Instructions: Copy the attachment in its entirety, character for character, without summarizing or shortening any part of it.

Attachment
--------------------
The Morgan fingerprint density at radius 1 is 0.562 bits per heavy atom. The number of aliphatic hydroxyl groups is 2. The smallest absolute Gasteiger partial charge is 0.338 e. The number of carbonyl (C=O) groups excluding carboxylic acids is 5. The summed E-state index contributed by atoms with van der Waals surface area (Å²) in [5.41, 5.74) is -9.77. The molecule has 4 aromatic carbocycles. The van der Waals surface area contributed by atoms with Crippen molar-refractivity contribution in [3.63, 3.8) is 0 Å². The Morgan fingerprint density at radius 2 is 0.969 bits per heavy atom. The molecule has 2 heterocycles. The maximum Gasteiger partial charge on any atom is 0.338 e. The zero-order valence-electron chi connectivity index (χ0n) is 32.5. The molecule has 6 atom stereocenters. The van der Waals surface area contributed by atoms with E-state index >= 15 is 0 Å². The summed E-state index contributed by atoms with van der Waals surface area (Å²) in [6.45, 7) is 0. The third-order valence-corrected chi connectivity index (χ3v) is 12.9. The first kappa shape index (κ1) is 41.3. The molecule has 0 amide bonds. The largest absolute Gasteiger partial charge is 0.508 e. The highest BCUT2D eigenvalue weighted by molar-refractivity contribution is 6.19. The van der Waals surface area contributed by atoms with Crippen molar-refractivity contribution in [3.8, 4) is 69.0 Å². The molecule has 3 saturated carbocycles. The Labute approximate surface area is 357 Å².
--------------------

The Morgan fingerprint density at radius 1 is 0.562 bits per heavy atom. The number of aliphatic hydroxyl groups is 2. The smallest absolute Gasteiger partial charge is 0.338 e. The number of carbonyl (C=O) groups excluding carboxylic acids is 5. The summed E-state index contributed by atoms with van der Waals surface area (Å²) in [5.41, 5.74) is -9.77. The molecule has 4 aromatic carbocycles. The van der Waals surface area contributed by atoms with Crippen molar-refractivity contribution in [3.63, 3.8) is 0 Å². The Morgan fingerprint density at radius 2 is 0.969 bits per heavy atom. The molecule has 2 heterocycles. The maximum Gasteiger partial charge on any atom is 0.338 e. The zero-order valence-electron chi connectivity index (χ0n) is 32.5. The molecule has 6 atom stereocenters. The van der Waals surface area contributed by atoms with E-state index >= 15 is 0 Å². The summed E-state index contributed by atoms with van der Waals surface area (Å²) in [6.45, 7) is 0. The third-order valence-corrected chi connectivity index (χ3v) is 12.9. The first kappa shape index (κ1) is 41.3. The molecule has 0 amide bonds. The largest absolute Gasteiger partial charge is 0.508 e. The highest BCUT2D eigenvalue weighted by molar-refractivity contribution is 6.19. The van der Waals surface area contributed by atoms with Crippen molar-refractivity contribution in [3.8, 4) is 69.0 Å². The molecule has 3 saturated carbocycles. The Labute approximate surface area is 357 Å².